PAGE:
I am so proud of you for standing up for yourself. There is nothing to be sorry for or ashamed of. Being selfish to save yourself is a GOOD thing. Noone else will stand in the gap when you’re before Him. You answer for you.

    *big hug*

  5. Like many others who have commented, I agree that there are times when you must put yourself first. It is particularly difficult for those of us who have “selfless tendencies”. I’m struggling with those tendencies even now. 🙂

    It’s also obvious to me from your other commenters how much you are admired. I, for one, stand among them.

    Keep it up, Lexi. You’re doing great!

  6. Honesty is an attribute that our parents try to instill in us from the moment we can talk, but did your parents ever talk to you about being honest with yourself? I know mine did not. One of the hardest things in the world for me is for me to be honest with myself especially if I feel I have failed at something that I thought would be easy.

    I am amazed at your ability to bring so much honesty to your blog. I don’t know if I have ever been that honest with myself or anyone else for that matter. There is great strength in your words. You have overcome so many things and for you to be honest about them in such a public forum just shows how much you have grown as a person.

    I am proud of you. Proud of your strength! Proud to call you my friend. I hope some of your honesty will rub off on me someday!

  7. I can’t think of anything wise or witty to say. I wish I could come take you out for a coffee, a muffin and some ‘breeze out’ time. Lex, my cyberfriend, girl I wanna give u a hug. U’be been brave and you’ve made the first and most important steps towards your own healing. This too shall pass..

  8. Lex,

    You get better and better every day. I’ve always heard that God never gives us more than we can handle, and you are proof of that. You’ve had so much really bad stuff in your life, and have used it to grow stronger, deeper, healthier and more beautiful.

    You deserve every blessing, and I have no doubt that everything you want will come to you soon.

    The thought of it makes me smile from ear to ear.

  9. I’m like Island Spice in that I can’t find anything wise or witty to say either. I would like you to know though, that I am pulling, praying, hoping – for you. I so admire your longing to know yourself implicitly. Some of us don’t want to know because it would mean we’d actually have to stop claiming ignorance about certain things. Continued good luck on your quest!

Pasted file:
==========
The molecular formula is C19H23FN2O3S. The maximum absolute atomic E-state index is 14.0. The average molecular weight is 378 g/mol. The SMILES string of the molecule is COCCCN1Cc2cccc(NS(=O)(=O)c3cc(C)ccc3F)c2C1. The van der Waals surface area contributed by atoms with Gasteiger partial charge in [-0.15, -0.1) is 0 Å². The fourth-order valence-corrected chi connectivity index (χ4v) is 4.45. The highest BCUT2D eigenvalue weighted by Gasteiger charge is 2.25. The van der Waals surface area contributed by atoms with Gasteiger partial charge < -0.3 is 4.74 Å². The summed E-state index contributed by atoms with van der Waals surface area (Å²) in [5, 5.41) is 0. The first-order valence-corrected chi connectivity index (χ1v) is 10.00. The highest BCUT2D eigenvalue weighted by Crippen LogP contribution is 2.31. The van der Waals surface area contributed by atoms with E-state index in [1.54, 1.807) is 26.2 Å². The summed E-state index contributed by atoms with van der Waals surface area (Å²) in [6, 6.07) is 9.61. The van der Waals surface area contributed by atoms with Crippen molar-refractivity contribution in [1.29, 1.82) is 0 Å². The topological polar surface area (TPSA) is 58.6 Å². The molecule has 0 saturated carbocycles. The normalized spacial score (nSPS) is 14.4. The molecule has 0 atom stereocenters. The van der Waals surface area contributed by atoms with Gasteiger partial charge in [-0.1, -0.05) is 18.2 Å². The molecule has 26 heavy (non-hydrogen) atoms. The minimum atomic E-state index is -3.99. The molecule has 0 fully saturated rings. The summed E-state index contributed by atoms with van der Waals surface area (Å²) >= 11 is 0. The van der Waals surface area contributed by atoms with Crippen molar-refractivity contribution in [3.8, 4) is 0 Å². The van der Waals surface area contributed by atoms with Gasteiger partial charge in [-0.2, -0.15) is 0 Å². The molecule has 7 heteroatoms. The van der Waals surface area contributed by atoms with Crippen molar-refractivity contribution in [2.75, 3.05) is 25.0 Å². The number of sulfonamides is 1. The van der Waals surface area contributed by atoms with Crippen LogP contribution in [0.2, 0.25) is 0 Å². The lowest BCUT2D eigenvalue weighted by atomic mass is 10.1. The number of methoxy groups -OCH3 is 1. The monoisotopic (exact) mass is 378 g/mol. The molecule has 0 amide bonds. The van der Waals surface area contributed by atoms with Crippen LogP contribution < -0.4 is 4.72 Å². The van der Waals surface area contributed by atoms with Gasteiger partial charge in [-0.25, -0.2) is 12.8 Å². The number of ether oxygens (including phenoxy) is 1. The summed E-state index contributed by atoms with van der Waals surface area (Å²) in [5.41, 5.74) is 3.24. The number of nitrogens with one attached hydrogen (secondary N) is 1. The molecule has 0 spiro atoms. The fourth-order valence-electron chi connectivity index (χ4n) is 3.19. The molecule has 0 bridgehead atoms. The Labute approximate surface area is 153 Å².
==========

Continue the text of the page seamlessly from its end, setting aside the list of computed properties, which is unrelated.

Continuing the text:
10. Aw. Thanks everybody.

    I’m trying really hard to be true to myself. Sometimes that means losing some people that used to be significant. But I have to take care of me. That’s certainly no one else’s number one priority.

    You are all the best.

  11. I’m so proud of you, Lex. You’ve often alluded to how you hadn’t completely addressed your metamorphosis. I’m glad you’ve started to put it out here, and way to go not getting suckered back into that church.

    I can’t believe those people weren’t there for you when you needed someone. Not even to repay you, but just because it’s the right thing to do as a caring person or even a friend. And your friends should be grateful for anything you can do in the way of contact or friendship. Wanting you to serve at your expense is selfish on a friend’s part.

  12. Wow. Shouldn’t church be a community rather than a strict flock following a shepherd?

    I think, Lex, that we’re twins in the sense of alternate realities. The idea that for every choice you make, another version of you chose otherwise and is living that life. Only we’re in the same reality. We may feel the same, but we have taken alternate forks in the road. If I had married, my marriage would have been like yours because I didn’t know myself and I wasn’t assertive. You have walking blues; I love being home. I do like being other places, but not necessarily the travel.